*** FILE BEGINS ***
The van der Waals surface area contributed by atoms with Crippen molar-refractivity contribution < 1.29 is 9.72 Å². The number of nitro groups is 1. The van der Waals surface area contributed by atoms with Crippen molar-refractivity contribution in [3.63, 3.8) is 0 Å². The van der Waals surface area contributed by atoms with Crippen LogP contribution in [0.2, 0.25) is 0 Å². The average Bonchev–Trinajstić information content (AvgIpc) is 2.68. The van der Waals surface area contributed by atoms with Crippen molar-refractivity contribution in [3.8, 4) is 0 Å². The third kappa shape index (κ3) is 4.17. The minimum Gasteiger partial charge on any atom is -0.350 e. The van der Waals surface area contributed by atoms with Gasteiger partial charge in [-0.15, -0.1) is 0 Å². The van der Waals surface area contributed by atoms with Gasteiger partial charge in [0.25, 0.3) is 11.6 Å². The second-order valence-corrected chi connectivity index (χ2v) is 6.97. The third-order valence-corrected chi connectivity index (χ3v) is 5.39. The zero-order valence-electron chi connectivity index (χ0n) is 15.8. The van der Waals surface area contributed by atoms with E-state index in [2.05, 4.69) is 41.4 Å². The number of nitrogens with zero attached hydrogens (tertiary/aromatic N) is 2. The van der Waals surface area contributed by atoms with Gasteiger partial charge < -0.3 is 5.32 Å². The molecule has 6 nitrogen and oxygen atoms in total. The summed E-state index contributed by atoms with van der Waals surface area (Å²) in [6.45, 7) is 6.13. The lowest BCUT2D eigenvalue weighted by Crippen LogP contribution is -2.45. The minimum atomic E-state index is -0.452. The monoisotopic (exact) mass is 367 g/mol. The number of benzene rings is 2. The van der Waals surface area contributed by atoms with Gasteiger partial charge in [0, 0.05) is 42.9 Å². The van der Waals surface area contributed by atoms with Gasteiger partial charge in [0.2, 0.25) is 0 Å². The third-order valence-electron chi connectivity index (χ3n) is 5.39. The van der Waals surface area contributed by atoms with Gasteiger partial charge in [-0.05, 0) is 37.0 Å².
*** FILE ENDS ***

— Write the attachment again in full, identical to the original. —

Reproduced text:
The van der Waals surface area contributed by atoms with Crippen molar-refractivity contribution < 1.29 is 9.72 Å². The number of nitro groups is 1. The van der Waals surface area contributed by atoms with Crippen molar-refractivity contribution in [3.63, 3.8) is 0 Å². The van der Waals surface area contributed by atoms with Crippen LogP contribution in [0.2, 0.25) is 0 Å². The average Bonchev–Trinajstić information content (AvgIpc) is 2.68. The van der Waals surface area contributed by atoms with Crippen molar-refractivity contribution in [3.8, 4) is 0 Å². The third kappa shape index (κ3) is 4.17. The minimum Gasteiger partial charge on any atom is -0.350 e. The van der Waals surface area contributed by atoms with Gasteiger partial charge in [-0.15, -0.1) is 0 Å². The van der Waals surface area contributed by atoms with Gasteiger partial charge in [0.25, 0.3) is 11.6 Å². The second-order valence-corrected chi connectivity index (χ2v) is 6.97. The third-order valence-corrected chi connectivity index (χ3v) is 5.39. The zero-order valence-electron chi connectivity index (χ0n) is 15.8. The van der Waals surface area contributed by atoms with E-state index in [2.05, 4.69) is 41.4 Å². The number of nitrogens with zero attached hydrogens (tertiary/aromatic N) is 2. The van der Waals surface area contributed by atoms with Gasteiger partial charge < -0.3 is 5.32 Å². The molecule has 6 nitrogen and oxygen atoms in total. The summed E-state index contributed by atoms with van der Waals surface area (Å²) in [6.45, 7) is 6.13. The lowest BCUT2D eigenvalue weighted by Crippen LogP contribution is -2.45. The minimum atomic E-state index is -0.452. The monoisotopic (exact) mass is 367 g/mol. The number of benzene rings is 2. The van der Waals surface area contributed by atoms with Gasteiger partial charge in [0, 0.05) is 42.9 Å². The van der Waals surface area contributed by atoms with Gasteiger partial charge in [0.2, 0.25) is 0 Å². The third-order valence-electron chi connectivity index (χ3n) is 5.39. The van der Waals surface area contributed by atoms with Gasteiger partial charge in [-0.05, 0) is 37.0 Å².